I have scooped posts about war photography before. This perhaps doesn't qualify as war photography but it is very interesting indeed. My wife said "it looks healed".  

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Our ageing population not necessarily bad news

Our ageing population not necessarily bad news | Mr Tony's Geography Stuff | Scoop.it
Politicians and economists have been banging on about the ageing of the population for ages, but how much do we actually know about the likely economic consequences? Not much - until now.
Tony Hall's insight:

This is an interesting angle on what is traditionally seen as a negative phenomenon.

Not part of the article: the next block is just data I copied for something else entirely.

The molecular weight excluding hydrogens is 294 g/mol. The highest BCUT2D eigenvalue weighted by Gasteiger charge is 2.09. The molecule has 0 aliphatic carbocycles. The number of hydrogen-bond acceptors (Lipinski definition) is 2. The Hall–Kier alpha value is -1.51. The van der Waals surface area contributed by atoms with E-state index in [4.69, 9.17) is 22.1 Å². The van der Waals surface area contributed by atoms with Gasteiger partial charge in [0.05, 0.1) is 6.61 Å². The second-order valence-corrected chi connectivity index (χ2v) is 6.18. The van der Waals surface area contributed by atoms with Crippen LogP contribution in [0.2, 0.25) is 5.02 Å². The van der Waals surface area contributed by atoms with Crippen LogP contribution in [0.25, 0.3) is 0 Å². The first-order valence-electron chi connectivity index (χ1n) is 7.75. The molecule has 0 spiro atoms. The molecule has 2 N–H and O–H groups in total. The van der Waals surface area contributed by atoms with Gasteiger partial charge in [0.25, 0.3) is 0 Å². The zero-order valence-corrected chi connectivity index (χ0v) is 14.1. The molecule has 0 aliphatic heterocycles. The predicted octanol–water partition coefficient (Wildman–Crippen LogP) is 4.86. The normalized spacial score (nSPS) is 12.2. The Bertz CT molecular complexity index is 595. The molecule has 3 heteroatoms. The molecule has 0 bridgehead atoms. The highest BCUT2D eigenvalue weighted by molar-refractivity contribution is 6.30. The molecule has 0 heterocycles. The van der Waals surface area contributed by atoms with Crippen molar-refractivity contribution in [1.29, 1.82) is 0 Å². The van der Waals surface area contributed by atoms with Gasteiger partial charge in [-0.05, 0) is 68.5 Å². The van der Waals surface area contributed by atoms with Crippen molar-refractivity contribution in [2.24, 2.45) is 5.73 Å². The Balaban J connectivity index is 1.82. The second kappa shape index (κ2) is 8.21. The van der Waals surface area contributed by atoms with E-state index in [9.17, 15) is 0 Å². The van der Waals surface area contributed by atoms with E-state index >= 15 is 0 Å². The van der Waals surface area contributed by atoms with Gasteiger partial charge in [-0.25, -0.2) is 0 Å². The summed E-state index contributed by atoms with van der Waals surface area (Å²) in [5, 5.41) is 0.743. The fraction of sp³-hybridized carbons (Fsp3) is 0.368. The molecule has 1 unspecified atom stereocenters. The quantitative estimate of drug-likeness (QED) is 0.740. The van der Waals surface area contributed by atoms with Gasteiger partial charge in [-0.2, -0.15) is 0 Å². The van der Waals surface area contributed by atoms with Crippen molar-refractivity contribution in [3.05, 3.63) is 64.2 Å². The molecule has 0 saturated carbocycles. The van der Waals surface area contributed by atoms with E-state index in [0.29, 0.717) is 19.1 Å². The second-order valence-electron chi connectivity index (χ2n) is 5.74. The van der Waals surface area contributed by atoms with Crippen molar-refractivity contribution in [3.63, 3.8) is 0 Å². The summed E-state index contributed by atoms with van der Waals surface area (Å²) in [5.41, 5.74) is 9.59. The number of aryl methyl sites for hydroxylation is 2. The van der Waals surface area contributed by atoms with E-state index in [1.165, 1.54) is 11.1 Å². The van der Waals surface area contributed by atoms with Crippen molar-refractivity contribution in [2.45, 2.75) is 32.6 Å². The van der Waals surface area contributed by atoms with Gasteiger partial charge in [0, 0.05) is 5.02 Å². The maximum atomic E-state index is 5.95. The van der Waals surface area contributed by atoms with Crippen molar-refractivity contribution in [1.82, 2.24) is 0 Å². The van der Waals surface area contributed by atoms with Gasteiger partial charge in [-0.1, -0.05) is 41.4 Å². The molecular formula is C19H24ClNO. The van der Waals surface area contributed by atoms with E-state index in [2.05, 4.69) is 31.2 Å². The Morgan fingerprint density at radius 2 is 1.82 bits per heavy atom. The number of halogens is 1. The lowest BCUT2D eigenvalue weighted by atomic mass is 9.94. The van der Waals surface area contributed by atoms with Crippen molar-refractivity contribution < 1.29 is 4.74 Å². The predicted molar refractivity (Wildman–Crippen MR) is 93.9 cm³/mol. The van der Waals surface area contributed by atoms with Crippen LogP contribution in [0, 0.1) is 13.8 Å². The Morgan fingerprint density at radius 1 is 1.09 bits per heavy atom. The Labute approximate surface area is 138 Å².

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South Korea’s Education System Hurts Students

South Korea’s Education System Hurts Students | Mr Tony's Geography Stuff | Scoop.it
South Korean education produces ranks of overachieving students who pay a stiff price in health and happiness.
Tony Hall's insight:

Being at the top of the PISA tables means what exactly? It is interesting that over the last 10 years or so countries such as Korea, Japan, Singapore & China (Hong Kong, Macau & Shanghai) have become well entrenched at the top of the table. Having lived/worked in Japan and now Singapore where I work with a lot of Korean and Chinese kids, it is very clear that the results in the PISA are due in large parts to long hours of attendance at cram schools (i.e. juku in Japan, hagwon in Korea, Buxiban in China). The mental stress caused by this must be horrible. Sand but true.